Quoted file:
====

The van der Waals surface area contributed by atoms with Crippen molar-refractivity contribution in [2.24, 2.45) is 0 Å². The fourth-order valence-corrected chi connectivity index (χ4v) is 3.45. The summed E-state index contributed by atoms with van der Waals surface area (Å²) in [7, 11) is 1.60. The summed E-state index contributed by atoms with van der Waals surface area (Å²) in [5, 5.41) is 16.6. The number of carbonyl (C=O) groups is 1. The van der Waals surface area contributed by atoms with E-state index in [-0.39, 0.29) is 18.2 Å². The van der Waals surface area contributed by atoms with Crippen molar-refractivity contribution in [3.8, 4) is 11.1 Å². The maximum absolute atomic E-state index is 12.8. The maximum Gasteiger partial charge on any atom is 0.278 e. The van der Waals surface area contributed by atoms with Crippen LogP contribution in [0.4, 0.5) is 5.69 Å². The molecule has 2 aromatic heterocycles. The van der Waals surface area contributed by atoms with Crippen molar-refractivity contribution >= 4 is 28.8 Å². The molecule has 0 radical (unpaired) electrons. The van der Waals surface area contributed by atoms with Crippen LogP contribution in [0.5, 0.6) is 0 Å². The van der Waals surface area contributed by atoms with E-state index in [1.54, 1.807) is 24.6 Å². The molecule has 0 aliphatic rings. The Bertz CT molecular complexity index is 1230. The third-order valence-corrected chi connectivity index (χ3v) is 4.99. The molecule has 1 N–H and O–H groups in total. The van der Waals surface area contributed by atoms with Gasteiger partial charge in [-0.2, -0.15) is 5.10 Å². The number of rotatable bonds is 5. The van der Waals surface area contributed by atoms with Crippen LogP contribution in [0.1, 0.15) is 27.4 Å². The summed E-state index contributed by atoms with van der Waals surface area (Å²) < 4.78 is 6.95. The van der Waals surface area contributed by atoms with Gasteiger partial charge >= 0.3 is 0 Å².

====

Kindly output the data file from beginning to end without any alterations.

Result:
The van der Waals surface area contributed by atoms with Crippen molar-refractivity contribution in [2.24, 2.45) is 0 Å². The fourth-order valence-corrected chi connectivity index (χ4v) is 3.45. The summed E-state index contributed by atoms with van der Waals surface area (Å²) in [7, 11) is 1.60. The summed E-state index contributed by atoms with van der Waals surface area (Å²) in [5, 5.41) is 16.6. The number of carbonyl (C=O) groups is 1. The van der Waals surface area contributed by atoms with E-state index in [-0.39, 0.29) is 18.2 Å². The van der Waals surface area contributed by atoms with Crippen molar-refractivity contribution in [3.8, 4) is 11.1 Å². The maximum absolute atomic E-state index is 12.8. The maximum Gasteiger partial charge on any atom is 0.278 e. The van der Waals surface area contributed by atoms with Crippen LogP contribution in [0.4, 0.5) is 5.69 Å². The molecule has 2 aromatic heterocycles. The van der Waals surface area contributed by atoms with Crippen molar-refractivity contribution >= 4 is 28.8 Å². The molecule has 0 radical (unpaired) electrons. The van der Waals surface area contributed by atoms with Crippen LogP contribution in [0.5, 0.6) is 0 Å². The van der Waals surface area contributed by atoms with E-state index in [1.54, 1.807) is 24.6 Å². The molecule has 0 aliphatic rings. The Bertz CT molecular complexity index is 1230. The third-order valence-corrected chi connectivity index (χ3v) is 4.99. The molecule has 1 N–H and O–H groups in total. The van der Waals surface area contributed by atoms with Gasteiger partial charge in [-0.2, -0.15) is 5.10 Å². The number of rotatable bonds is 5. The van der Waals surface area contributed by atoms with Crippen LogP contribution in [0.1, 0.15) is 27.4 Å². The summed E-state index contributed by atoms with van der Waals surface area (Å²) < 4.78 is 6.95. The van der Waals surface area contributed by atoms with Gasteiger partial charge >= 0.3 is 0 Å².